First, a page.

The potential for the system to perform other missions only makes the technology more attractive both to the U.S. military and law enforcement groups. The Marine Corps’ contracting notice indicates that the third and final phase would explore installing working prototypes onto various types of vehicles, watercraft, and even unmanned aircraft.

A drone carrying one of these laser-induced-plasma weapons could be particularly effective as a psychological warfare tool, something else we at The War Zone have noted before. The ability to project disconcerting or disorienting sounds and flashes of light, or even bizarre messages out of thin air, could demoralize or distract hostile forces, or even specific targets, such as leaders of terrorist groups. They might even think they’re going crazy.

Depending on how powerful the output of the lasers are, they may also be able to produce actual physical damage to enemy equipment, especially optics on vehicles, aircraft, and missiles, or cause injuries among enemy personnel. The Small Business Innovation Research program notice makes it clear that this technology is still more experimental than practical, so more roles may become apparent as time goes on.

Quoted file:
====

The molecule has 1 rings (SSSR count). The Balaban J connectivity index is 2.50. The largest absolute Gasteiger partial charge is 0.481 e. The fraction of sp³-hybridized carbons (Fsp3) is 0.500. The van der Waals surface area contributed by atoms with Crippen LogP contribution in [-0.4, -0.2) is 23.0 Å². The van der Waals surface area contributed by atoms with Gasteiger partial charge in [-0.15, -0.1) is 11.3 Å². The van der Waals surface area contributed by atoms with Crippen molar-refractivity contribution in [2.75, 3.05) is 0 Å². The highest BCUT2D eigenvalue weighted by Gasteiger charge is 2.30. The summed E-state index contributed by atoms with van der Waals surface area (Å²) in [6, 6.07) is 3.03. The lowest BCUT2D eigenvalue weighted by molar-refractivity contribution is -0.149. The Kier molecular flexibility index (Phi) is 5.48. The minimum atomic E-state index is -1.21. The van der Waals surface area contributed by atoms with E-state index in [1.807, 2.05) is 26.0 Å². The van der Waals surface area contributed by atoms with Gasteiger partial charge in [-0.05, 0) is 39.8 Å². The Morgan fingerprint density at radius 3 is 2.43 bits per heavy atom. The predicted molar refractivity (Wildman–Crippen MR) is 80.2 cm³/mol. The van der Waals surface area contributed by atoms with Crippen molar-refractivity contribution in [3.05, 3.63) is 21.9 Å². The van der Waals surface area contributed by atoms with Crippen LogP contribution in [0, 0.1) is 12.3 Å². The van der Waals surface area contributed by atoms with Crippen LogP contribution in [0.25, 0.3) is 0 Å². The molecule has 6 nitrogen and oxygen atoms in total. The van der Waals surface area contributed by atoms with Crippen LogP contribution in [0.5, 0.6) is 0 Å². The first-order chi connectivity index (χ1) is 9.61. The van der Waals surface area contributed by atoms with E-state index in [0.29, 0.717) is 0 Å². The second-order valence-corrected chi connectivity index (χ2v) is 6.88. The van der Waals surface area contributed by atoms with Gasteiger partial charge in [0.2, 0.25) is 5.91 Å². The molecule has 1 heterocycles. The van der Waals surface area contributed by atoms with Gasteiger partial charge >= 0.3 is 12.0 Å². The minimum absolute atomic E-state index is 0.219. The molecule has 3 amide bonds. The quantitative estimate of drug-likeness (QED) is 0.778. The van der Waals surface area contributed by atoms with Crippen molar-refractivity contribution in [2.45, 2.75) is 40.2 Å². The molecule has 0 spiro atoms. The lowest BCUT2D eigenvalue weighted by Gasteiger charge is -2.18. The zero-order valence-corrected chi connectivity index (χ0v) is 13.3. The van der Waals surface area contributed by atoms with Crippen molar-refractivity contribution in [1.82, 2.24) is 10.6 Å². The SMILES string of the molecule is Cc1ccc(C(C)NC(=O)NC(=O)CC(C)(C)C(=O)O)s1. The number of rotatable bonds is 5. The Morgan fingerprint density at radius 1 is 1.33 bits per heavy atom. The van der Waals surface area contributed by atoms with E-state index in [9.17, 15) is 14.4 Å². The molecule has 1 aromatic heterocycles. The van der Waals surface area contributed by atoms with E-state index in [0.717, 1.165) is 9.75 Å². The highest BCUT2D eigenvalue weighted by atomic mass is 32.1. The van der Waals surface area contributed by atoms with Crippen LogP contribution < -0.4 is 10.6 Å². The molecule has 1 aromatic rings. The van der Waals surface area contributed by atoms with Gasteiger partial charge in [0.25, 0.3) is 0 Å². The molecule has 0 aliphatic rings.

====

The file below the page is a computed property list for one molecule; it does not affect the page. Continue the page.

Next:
There are still hurdles that the Marines will need to overcome. Lasers, by their nature, have a tendency to become defuse over extended ranges and lose power and focus in the process. Any laser-based directed energy weapon is still going to need a straight line-of-sight to the target, too.

Less-than-lethal directed energy weapons have long been a lightning rod for controversy, as well. Though there is no conclusive evidence of these risks, there is a running concern that fluctuations in power in order to achieve non-lethal effects at extended distances could inadvertently cause harmful impacts at closer ranges for anyone unfortunate enough to pass in front of the beam of energy.  

But the potential benefits and varied capabilities that a single SCULPS system might be able to provide are clearly significant enough for the Marines to keep pushing ahead with the project.

Contact the author: jtrevithickpr@gmail.com